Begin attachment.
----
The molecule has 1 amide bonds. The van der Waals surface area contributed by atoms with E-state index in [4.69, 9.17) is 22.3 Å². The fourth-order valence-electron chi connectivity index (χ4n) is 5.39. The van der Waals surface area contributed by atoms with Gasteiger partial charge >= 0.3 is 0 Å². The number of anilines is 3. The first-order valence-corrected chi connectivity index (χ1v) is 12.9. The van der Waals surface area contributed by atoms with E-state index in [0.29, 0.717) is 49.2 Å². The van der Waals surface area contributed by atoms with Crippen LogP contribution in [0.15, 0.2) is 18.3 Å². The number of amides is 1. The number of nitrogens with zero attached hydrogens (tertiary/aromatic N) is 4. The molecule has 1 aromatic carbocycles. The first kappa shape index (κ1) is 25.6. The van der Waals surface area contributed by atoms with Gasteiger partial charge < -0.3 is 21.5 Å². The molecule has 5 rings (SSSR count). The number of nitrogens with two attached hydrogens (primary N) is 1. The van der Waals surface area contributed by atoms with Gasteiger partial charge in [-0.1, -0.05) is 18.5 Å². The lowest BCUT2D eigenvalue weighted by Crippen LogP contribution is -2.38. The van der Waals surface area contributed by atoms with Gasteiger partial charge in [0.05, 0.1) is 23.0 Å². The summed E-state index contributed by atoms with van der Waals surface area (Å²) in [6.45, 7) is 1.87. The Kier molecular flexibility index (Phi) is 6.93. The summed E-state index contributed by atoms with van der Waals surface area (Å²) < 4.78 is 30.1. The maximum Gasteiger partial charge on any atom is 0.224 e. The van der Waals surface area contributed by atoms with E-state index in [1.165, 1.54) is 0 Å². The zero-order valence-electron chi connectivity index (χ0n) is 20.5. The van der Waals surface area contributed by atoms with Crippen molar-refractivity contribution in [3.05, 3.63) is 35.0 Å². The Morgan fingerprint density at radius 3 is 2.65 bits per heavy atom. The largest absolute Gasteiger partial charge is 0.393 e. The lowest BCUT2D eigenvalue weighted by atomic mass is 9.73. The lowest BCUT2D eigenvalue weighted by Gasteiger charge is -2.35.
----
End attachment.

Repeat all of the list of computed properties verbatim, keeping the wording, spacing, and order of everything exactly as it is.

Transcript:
The molecule has 1 amide bonds. The van der Waals surface area contributed by atoms with E-state index in [4.69, 9.17) is 22.3 Å². The fourth-order valence-electron chi connectivity index (χ4n) is 5.39. The van der Waals surface area contributed by atoms with Gasteiger partial charge >= 0.3 is 0 Å². The number of anilines is 3. The first-order valence-corrected chi connectivity index (χ1v) is 12.9. The van der Waals surface area contributed by atoms with E-state index in [0.29, 0.717) is 49.2 Å². The van der Waals surface area contributed by atoms with Crippen LogP contribution in [0.15, 0.2) is 18.3 Å². The number of amides is 1. The number of nitrogens with zero attached hydrogens (tertiary/aromatic N) is 4. The molecule has 1 aromatic carbocycles. The first kappa shape index (κ1) is 25.6. The van der Waals surface area contributed by atoms with Gasteiger partial charge < -0.3 is 21.5 Å². The molecule has 5 rings (SSSR count). The number of nitrogens with two attached hydrogens (primary N) is 1. The van der Waals surface area contributed by atoms with Gasteiger partial charge in [-0.1, -0.05) is 18.5 Å². The lowest BCUT2D eigenvalue weighted by Crippen LogP contribution is -2.38. The van der Waals surface area contributed by atoms with Gasteiger partial charge in [0.05, 0.1) is 23.0 Å². The summed E-state index contributed by atoms with van der Waals surface area (Å²) in [6.45, 7) is 1.87. The Kier molecular flexibility index (Phi) is 6.93. The summed E-state index contributed by atoms with van der Waals surface area (Å²) < 4.78 is 30.1. The maximum Gasteiger partial charge on any atom is 0.224 e. The van der Waals surface area contributed by atoms with E-state index in [1.165, 1.54) is 0 Å². The zero-order valence-electron chi connectivity index (χ0n) is 20.5. The van der Waals surface area contributed by atoms with Crippen molar-refractivity contribution in [3.05, 3.63) is 35.0 Å². The Morgan fingerprint density at radius 3 is 2.65 bits per heavy atom. The largest absolute Gasteiger partial charge is 0.393 e. The lowest BCUT2D eigenvalue weighted by atomic mass is 9.73. The lowest BCUT2D eigenvalue weighted by Gasteiger charge is -2.35.